Public speaking is challenging enough when you do it right. At the same time, you also need to be prepared for when things go wrong, even if you’re the thing going wrong.
I was interviewed today for an internet show and after the interview the host and I got to talking about public speaking mishaps. I don’t have her permission to share hers with you since I just now thought about writing this article.
A Few Public Speaking Mishaps
Public Speaking Mishap #1 – This one happened when I was speaking down in Florida. I was scheduled to do both the lunch keynote and dinner keynote for this event.
The lunch keynote I had done so many times I could probably stand up and do it now from memory.
The dinner keynote was brand new. It was called the AMAZING Foster parent. I had come up with a list of great characteristics of foster parents using each of the letters in the word amazing.
So that night before things got going I put my notes up on the podium just in case I needed them. A couple of people got up to talk for a few minutes before it was my turn. As I got up to speak and approached the podium I discovered that one of the folks who had spoken before me had also taken my notes.
So I just told myself these two things:
Thing 1: That there were at most only 2 people in a room of 500 that knew my notes were gone – me and maybe the person that took them.
Thing 2: All I had to do was remember how to spell the word “amazing” and I would be OK.
Public Speaking Mishap #2 – I was doing a day long workshop with about 75 people. During the morning break I went to the men’s room. This is how I learned to turn my lapel mic OFF before using the rest room, because this time I didn’t.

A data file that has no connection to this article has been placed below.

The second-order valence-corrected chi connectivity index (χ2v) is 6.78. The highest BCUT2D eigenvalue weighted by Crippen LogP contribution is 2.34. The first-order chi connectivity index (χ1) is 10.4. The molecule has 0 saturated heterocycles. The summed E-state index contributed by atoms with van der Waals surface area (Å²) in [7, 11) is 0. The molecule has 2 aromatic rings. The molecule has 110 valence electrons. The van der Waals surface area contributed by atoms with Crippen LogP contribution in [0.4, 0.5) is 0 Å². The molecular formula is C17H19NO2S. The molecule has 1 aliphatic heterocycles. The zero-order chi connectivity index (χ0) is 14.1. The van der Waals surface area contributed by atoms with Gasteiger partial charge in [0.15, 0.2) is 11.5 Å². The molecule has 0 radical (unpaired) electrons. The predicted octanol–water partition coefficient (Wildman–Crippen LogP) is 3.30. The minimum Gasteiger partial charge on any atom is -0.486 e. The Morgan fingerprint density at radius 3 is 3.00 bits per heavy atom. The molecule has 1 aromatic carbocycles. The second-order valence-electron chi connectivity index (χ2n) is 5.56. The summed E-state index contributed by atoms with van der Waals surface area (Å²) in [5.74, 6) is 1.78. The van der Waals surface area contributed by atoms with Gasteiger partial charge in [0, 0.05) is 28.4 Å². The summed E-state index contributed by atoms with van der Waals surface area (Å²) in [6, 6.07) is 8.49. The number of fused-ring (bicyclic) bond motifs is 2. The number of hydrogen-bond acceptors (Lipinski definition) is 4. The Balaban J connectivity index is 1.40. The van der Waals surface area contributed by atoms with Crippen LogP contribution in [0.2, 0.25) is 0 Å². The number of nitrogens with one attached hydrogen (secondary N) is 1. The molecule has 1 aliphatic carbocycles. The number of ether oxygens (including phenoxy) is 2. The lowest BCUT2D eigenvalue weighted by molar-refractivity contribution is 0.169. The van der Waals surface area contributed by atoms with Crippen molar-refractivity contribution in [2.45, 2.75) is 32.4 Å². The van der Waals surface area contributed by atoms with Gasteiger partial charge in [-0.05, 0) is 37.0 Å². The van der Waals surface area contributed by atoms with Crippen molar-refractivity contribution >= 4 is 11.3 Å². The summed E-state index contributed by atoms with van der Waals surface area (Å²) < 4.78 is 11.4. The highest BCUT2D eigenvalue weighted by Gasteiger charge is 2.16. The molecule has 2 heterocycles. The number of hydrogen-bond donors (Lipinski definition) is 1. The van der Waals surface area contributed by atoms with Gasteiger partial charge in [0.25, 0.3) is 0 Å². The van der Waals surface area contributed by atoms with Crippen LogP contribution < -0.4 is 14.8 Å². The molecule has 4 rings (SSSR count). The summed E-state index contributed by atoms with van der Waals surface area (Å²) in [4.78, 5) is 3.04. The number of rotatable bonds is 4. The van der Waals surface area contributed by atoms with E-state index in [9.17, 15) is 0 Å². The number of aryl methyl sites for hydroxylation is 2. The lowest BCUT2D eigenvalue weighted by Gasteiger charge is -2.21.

I came back into the room to a standing ovation and someone told me what had happened. All I could think to do with me and my red face was to take a bow.
Public Speaking Mishap #3 – About 3 minutes into an after lunch presentation, a woman in the back of the room began to choke. I and a few others rushed back to help. When I got back there her husband was just calmly and gently rubbing her back.
Turns out she had some kind of swallowing disorder and something she had eaten for lunch had triggered it.
So I’m walking back up to the front of the room to continue my talk and I’m thinking “How I am now going to shift the mood of this crowd.
The first thing I did was have everyone give her a round of applause for being OK. The second thing I said was,
“This is kinda strange. Most folks wait until after my talk to get all choked up”
And for the record, I want to give credit where credit is due. I learned the ability to be ready for anything and to think quickly on my feet in front of hundreds of people from my friend and speaking mentor Tom Antion. Thanks buddy…
Bonus Tip A great way to commit a speech to memory is to write an article about it first. The process of running it through your brain as you type helps commit it to memory.
Give it a try by getting Free Instant Access to one of my most powerful Content Creation Templates when you visit http://JeffHerring.com/jh/3mistakes/
You’ll get the template and get to look over my shoulder in a video as I create content using the 3 Mistakes Template.